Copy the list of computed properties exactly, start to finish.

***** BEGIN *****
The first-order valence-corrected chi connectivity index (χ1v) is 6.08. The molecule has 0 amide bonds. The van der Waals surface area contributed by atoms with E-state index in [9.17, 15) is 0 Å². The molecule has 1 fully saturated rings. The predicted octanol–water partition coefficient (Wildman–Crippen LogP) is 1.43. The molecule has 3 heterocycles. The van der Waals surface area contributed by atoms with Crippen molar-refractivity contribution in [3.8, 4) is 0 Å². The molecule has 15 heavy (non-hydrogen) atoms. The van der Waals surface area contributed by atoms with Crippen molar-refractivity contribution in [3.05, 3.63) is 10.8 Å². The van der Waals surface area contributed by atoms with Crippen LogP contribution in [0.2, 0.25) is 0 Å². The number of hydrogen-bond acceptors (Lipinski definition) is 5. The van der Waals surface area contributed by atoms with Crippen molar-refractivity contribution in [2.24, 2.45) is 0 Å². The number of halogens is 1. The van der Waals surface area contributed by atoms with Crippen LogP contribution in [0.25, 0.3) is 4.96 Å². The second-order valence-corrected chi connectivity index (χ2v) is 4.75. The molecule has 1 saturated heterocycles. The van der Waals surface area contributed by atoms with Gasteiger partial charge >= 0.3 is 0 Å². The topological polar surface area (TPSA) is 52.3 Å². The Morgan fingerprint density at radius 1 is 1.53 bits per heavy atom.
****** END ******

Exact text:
The first-order valence-corrected chi connectivity index (χ1v) is 6.08. The molecule has 0 amide bonds. The van der Waals surface area contributed by atoms with E-state index in [9.17, 15) is 0 Å². The molecule has 1 fully saturated rings. The predicted octanol–water partition coefficient (Wildman–Crippen LogP) is 1.43. The molecule has 3 heterocycles. The van der Waals surface area contributed by atoms with Crippen molar-refractivity contribution in [3.8, 4) is 0 Å². The molecule has 15 heavy (non-hydrogen) atoms. The van der Waals surface area contributed by atoms with Crippen molar-refractivity contribution in [3.05, 3.63) is 10.8 Å². The van der Waals surface area contributed by atoms with Crippen LogP contribution in [0.2, 0.25) is 0 Å². The number of hydrogen-bond acceptors (Lipinski definition) is 5. The van der Waals surface area contributed by atoms with Crippen molar-refractivity contribution in [2.24, 2.45) is 0 Å². The number of halogens is 1. The van der Waals surface area contributed by atoms with Crippen LogP contribution in [0.25, 0.3) is 4.96 Å². The second-order valence-corrected chi connectivity index (χ2v) is 4.75. The molecule has 1 saturated heterocycles. The van der Waals surface area contributed by atoms with Gasteiger partial charge >= 0.3 is 0 Å². The topological polar surface area (TPSA) is 52.3 Å². The Morgan fingerprint density at radius 1 is 1.53 bits per heavy atom.